Saturday, November 24, 2012

Economics for Occupiers Pt. 5: Wage Controls.

In part 3 we discussed labor as a commodity to be auctioned on the market like any other commodity and how the individual can enhance the value of his or her labor by acquiring skill sets for which the market is paying a premium. In part 4 we discussed labor unions, and how they changed the perception of labor from a resource to a commodity and then proceeded to interfere with how that commodity is contracted in the market.

An axiom of free-market economics is that any attempt to dictate how commodities are priced or traded by a governing agency will have adverse and often unanticipated effects on the market in question, to the ultimate detriment of both parties in a trade contract. The market does not like to be tampered with and will ultimately punish the beneficiaries of any tampering.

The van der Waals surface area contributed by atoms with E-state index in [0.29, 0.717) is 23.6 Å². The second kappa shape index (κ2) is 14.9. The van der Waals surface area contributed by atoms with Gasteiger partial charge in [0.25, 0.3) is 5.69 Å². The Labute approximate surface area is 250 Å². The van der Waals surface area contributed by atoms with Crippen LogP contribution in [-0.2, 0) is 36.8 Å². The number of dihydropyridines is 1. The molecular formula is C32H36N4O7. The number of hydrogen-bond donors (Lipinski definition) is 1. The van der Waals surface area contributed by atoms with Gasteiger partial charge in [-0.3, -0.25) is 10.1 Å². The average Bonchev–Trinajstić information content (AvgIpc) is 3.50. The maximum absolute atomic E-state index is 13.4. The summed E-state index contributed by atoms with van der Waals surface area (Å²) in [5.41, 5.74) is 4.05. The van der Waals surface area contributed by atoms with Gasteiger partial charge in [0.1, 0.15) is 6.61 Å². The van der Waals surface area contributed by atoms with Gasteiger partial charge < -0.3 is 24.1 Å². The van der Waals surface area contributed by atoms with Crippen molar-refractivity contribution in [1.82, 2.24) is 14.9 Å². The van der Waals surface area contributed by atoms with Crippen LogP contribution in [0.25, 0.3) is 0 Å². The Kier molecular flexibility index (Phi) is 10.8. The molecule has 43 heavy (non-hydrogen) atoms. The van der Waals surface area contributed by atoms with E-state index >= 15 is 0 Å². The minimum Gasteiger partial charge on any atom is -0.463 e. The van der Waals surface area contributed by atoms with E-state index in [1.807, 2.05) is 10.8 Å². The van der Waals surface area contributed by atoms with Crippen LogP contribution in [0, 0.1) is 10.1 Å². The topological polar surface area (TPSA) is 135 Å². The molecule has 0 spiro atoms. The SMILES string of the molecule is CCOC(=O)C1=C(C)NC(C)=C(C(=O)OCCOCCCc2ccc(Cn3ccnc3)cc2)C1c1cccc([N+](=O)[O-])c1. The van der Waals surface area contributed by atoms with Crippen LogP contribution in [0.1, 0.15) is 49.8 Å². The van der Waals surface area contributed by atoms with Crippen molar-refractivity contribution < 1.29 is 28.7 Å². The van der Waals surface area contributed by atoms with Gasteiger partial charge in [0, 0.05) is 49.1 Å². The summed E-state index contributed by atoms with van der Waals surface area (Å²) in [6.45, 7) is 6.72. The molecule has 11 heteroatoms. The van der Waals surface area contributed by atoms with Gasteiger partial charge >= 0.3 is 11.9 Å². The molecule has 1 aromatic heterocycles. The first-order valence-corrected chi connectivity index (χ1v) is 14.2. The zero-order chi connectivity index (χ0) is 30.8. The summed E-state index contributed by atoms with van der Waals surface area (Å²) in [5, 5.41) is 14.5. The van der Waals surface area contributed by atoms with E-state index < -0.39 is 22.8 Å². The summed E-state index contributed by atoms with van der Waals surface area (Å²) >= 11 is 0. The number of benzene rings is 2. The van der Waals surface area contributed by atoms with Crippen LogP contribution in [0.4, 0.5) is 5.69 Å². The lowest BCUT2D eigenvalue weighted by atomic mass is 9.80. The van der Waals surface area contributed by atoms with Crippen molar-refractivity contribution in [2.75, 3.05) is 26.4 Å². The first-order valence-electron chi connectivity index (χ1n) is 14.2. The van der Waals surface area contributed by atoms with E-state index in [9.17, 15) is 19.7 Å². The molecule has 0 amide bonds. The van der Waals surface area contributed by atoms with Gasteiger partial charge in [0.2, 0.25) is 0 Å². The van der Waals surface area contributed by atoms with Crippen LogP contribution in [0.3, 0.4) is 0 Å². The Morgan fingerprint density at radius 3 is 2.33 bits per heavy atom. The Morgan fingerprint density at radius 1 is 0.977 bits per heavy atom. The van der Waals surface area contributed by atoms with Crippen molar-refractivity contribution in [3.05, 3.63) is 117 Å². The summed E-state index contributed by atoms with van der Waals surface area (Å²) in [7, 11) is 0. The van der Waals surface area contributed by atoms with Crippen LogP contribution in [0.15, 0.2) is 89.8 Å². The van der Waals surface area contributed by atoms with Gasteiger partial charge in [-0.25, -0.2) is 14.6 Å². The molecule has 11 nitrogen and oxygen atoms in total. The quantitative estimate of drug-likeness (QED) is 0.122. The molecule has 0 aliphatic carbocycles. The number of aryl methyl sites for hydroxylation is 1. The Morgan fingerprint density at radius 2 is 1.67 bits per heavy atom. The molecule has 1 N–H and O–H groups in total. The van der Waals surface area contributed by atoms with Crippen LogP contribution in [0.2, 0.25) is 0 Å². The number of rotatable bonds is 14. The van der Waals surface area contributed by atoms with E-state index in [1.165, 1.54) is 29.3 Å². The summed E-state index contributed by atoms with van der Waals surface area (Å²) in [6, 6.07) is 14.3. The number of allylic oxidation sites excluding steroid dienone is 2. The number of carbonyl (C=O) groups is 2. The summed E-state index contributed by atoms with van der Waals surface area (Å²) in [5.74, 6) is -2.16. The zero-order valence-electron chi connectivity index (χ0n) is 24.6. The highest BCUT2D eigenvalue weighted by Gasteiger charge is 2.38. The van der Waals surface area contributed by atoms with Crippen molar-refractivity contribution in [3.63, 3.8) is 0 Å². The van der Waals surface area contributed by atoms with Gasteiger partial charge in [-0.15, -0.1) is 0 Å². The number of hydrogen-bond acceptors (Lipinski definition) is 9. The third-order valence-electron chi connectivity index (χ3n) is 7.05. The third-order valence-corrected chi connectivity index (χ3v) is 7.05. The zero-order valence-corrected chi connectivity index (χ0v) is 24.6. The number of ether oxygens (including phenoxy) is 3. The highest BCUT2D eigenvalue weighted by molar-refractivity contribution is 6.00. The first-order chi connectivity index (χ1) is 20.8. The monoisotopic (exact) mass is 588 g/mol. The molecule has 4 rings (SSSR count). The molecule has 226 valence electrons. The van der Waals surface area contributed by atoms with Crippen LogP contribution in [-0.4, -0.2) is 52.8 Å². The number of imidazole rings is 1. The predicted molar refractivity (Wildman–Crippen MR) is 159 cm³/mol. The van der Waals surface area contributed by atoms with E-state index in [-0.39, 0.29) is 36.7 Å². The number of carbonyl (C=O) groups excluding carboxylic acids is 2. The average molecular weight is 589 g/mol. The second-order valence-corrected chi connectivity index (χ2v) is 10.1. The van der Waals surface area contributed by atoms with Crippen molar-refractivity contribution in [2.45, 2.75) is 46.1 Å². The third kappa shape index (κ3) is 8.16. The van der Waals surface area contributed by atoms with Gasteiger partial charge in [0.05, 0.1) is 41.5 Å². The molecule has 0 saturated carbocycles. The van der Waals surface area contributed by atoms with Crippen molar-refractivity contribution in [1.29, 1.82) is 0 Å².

Attempts at artificial price controls never accomplish the task they’re designed for and always generate unintended and often unforeseen consequences. This is true for labor as well as any other commodity.

Read more about this in chapter 6 of Economic for Occupiers, now available on

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